Kirsten Grieshaber, AP
Nicoletta Pabst could not believe what she saw 12 days ago when she rushed to a Hamburg hospital with stomach cramps, diarrhea and blood in her stool. The emergency room at the University Medical Center in Hamburg-Eppendorf was engulfed by chaos, she said, overwhelmed as it tried to treat hordes of E. coli victims. "All patients suspected of E. coli were led to a separate location for examination," Pabst told The Associated Press in an interview Saturday. "When I arrived, there were at least 20 other people and more and more kept coming in, many of them by ambulance."
She said the emergency room's sanitary conditions were horrendous. "All of us had diarrhea and there was only one bathroom each for men and women — it was a complete mess," she said. "If I hadn't been sick with E. coli by then, I probably would have picked it up over there." Hamburg is at the epicenter of the deadliest E. coli outbreak in modern history.
Germany's national disease control center raised the death toll Sunday to 22 people — 21 in Germany and one in Sweden — and said another 2,153 people in Germany have been sickened since May 2. That figure included 627 people who have developed a rare, serious complication of the disease that can cause kidney failure. Ten other European nations and the U.S. have reported a total of 90 other victims. "We'd all been reading the scary news about the E. coli outbreak in our region for days," said Pabst, a 41-year-old homemaker. "(My husband) took me to the university hospital right away." After waiting three hours to be seen, Pabst was told to go home because her blood levels did not indicate that she had kidney failure.
Germany's health minister has admitted that hospitals in Hamburg and other northern areas have been struggling to provide enough beds for all the infected patients. Several people have said they were initially turned down by hospitals only to return days later with much more severe symptoms. Doctors and nurses in the north have been working around the clock to handle the surge of patients.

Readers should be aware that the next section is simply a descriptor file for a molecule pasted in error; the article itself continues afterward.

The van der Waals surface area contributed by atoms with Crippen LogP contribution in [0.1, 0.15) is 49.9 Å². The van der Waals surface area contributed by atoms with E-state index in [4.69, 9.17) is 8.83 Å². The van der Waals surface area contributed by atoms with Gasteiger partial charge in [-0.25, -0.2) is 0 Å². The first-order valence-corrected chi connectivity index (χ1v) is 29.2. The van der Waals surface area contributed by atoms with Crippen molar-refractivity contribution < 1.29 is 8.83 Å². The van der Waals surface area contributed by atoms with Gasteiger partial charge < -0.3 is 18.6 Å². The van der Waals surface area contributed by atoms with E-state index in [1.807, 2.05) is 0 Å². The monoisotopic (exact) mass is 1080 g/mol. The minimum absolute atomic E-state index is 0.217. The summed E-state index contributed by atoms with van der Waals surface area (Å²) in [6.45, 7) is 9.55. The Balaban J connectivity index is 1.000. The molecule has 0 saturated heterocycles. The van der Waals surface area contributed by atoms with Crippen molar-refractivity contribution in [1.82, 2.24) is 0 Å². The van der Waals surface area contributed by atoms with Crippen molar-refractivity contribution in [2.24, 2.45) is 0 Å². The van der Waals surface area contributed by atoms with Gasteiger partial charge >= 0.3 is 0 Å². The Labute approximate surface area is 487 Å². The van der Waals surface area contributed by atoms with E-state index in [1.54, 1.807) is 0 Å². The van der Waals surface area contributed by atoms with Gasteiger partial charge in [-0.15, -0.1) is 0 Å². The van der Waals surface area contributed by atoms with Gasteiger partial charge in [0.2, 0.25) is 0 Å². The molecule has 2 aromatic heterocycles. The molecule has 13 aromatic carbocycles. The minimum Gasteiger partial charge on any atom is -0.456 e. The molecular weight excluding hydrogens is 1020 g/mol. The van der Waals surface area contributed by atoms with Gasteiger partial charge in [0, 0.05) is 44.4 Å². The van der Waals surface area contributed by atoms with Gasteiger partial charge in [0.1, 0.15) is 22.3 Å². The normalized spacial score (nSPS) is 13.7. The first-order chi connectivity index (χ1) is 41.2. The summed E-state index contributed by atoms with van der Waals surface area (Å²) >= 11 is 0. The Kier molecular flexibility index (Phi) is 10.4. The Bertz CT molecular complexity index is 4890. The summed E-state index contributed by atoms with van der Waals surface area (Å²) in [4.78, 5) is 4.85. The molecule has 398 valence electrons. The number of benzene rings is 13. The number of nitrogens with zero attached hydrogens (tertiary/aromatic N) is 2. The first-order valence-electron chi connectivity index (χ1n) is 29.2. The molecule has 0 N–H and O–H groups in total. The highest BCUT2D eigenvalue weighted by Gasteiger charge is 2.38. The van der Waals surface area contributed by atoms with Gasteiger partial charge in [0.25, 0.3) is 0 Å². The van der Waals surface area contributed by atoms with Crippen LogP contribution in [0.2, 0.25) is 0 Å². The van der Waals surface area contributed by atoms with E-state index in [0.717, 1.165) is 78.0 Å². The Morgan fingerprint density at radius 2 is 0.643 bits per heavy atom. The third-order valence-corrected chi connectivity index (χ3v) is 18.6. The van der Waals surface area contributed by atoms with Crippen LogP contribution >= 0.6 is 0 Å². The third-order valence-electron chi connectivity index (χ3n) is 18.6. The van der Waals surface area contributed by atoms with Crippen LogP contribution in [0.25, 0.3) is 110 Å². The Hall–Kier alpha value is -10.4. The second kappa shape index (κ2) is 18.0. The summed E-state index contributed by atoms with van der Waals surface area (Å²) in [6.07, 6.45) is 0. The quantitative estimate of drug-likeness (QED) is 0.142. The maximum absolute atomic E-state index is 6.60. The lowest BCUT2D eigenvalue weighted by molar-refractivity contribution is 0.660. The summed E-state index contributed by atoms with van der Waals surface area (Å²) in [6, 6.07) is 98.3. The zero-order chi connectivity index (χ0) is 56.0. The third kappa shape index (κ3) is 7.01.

Pabst's stomach cramps and bloody stools got worse during the night. The next morning she was so weak that she couldn't stand, and her husband called an ambulance. She was hospitalized at Asklepios Hospital in Hamburg-Altona and taken to an isolation room that doctors and nurses were only allowed to enter while covered from head to toe in protective gowns, gloves and masks. Health officials questioned her about the food she'd been eating, and as a precaution her children were blocked from going go to school. Nobody else in Pabst's family got sick "even though we all ate the same tomatoes, cucumbers and salads," she remembered.
The cause of her infection seemed to point to home cooking at her house or a friend's, unlike earlier suggestions that many people may have been infected while visiting a port festival in Hamburg or a restaurant in the northern German city of Luebeck. Pabst had to stay at the hospital for a week. "For the first two days, I was completely exhausted, nodding off, not aware at all of what was happening around me," Pabst remembered. She was put on an intravenous drip and her doctor decided to treat her with antibiotics despite recommendations by the World Heath Organization and the German health ministry not to do so.
There have been frequent reports about German doctors treating patients with unconventional, non-approved therapies like antibody treatment or antibiotics, often simply because traditional treatments do not improve the patients' health. Friedrich Hagenmueller, the medical director of Asklepios Hospital, treated Pabst with antibiotics early on "because what we had been doing so far in this outbreak hasn't been very successful. "Her quick recovery has encouraged me to try out antibiotics on other incoming patients as well," Hagenmueller told the AP.
Hans-Joerg Epple, a gastroenterologist at Berlin's Benjamin-Franklin-Hospital, said while antibiotics were normally not given to E. coli patients, some experts were looking into treating the current E. coli strain with specific kinds of antibiotics. "It is quite unusual and we don't have a lot of data on this, but there are indications that some kinds of antibiotics may be helpful here," Epple said. Bahr, the German health minister, made a surprise visit Sunday to the University Medical Center in Hamburg-Eppendorf only hours after the AP reported on the shocking conditions there.
Pabst's recovery started 48 hours after she'd received her first dose of antibiotics and on Wednesday she was discharged from the hospital. Her children will be allowed to go back to school now and Pabst said she's feeling healthy again herself. "One thing's for sure: as long as the cause of the E. coli outbreak has not been found, there'll be no more vegetables or fruit in our house," Pabst said. "We're only eating deep-frozen meals and spaghetti these days."